With an explosion in the manufacturing technology through 3-D printing, "electronic transmissions have now acquired an additional salience in manufacturing physical products," India and South Africa argued in their proposal.

Consequently, the new techniques of electronic manufacturing raise serious questions on what would constitute electronic transmissions, with serious implications for national economies on the customs and several other fronts, the joint proposal by India and South Africa suggested.

In effect, there will be serious revenue implications for national governments, particularly on the customs duties front, "as more products, which are presently traded in physical form, get digitalised and delivered through electronic transmissions," India and South Africa argued.

Citing a study by the United Nations Conference on Trade and Development (UNCTAD) on "Rising Product Digitalisation and Losing Trade Competitiveness," India and South Africa maintained that developing countries will suffer "a loss in customs revenue, if the temporary moratorium on electronic transmissions is made permanent."

Moreover, "a moratorium on customs duties on electronic transmissions could imply that customs duties are not imposed on products exported in digitalised form, even if the bound rate on the same product if it is delivered in the physical form, is not zero," the two developing countries pointed out.

"Thus, a moratorium on customs duties on electronic transmissions could in effect undermine the existing schedule of tariff concessions of WTO Members. Given the fact that the average bound tariffs of developing countries are considerably higher than those of developed countries, a moratorium on customs duties on electronic transmissions could significantly alter the negotiated balance of rights and obligations," India and South Africa maintained.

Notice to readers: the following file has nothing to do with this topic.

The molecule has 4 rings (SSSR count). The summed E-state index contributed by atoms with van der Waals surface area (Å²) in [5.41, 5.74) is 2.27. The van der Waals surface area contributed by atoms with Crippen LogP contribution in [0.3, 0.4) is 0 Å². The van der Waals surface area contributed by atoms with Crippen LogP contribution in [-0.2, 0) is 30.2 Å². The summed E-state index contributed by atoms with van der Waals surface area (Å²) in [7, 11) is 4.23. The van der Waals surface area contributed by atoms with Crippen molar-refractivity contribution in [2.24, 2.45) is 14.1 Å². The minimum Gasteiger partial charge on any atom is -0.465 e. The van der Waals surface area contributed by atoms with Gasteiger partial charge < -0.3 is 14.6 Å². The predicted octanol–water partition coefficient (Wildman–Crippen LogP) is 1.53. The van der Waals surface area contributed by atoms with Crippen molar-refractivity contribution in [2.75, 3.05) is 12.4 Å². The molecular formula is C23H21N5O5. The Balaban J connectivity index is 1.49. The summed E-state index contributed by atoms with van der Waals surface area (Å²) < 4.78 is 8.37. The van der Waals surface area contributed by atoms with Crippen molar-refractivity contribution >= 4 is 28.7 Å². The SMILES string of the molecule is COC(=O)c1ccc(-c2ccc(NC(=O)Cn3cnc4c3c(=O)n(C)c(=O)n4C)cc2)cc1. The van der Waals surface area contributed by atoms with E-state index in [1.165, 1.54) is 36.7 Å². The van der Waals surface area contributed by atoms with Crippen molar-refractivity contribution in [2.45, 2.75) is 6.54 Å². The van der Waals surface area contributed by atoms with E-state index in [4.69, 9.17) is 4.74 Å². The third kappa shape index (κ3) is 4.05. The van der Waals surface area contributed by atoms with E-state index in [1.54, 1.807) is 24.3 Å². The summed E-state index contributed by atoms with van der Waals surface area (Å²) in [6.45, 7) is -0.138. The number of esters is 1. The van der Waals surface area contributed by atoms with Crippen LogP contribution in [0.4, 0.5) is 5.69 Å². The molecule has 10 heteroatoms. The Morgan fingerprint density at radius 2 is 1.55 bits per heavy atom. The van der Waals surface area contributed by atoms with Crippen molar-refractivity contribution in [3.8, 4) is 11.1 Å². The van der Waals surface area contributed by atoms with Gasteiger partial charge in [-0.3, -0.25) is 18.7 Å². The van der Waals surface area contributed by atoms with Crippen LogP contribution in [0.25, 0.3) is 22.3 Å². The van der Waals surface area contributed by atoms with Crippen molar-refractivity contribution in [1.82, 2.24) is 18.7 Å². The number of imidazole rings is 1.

Further, it is important to consider the scope of the current e-commerce moratorium because there is no agreed definition, nor common understanding amongst the Membership of what is covered under "electronic transmissions."

At the WTO's eleventh ministerial conference in Buenos Aires last year, Indonesia had issued a statement "regarding the scope of the application of the moratorium on customs duties on electronic transmissions in the context of electronic commerce discussions."

Indonesia, which delivered the statement at the Facilitator's Consultation Meeting on Electronic Commerce, had said "in regards to the discussion on the moratorium on customs duties on electronic transmissions, it is our understanding that such moratorium shall not apply to electronically transmitted goods and services."

"In other words," said Indonesia, "the extension of the moratorium applies only to the electronic transmissions and not to products or contents which are submitted electronically."

Indonesia shared its views with the Director-General Roberto Azevedo at the Buenos Aires meeting. Indonesia called for inserting a footnote in the outcome document stating that "it is understood that such moratorium shall not apply to electronically transmitted goods." But no footnote was issued in the outcome document.

Against this backdrop, India and South Africa said all these issues are of "critical importance to most, if not all developing countries, given the role of development and industrial policies in the digital age."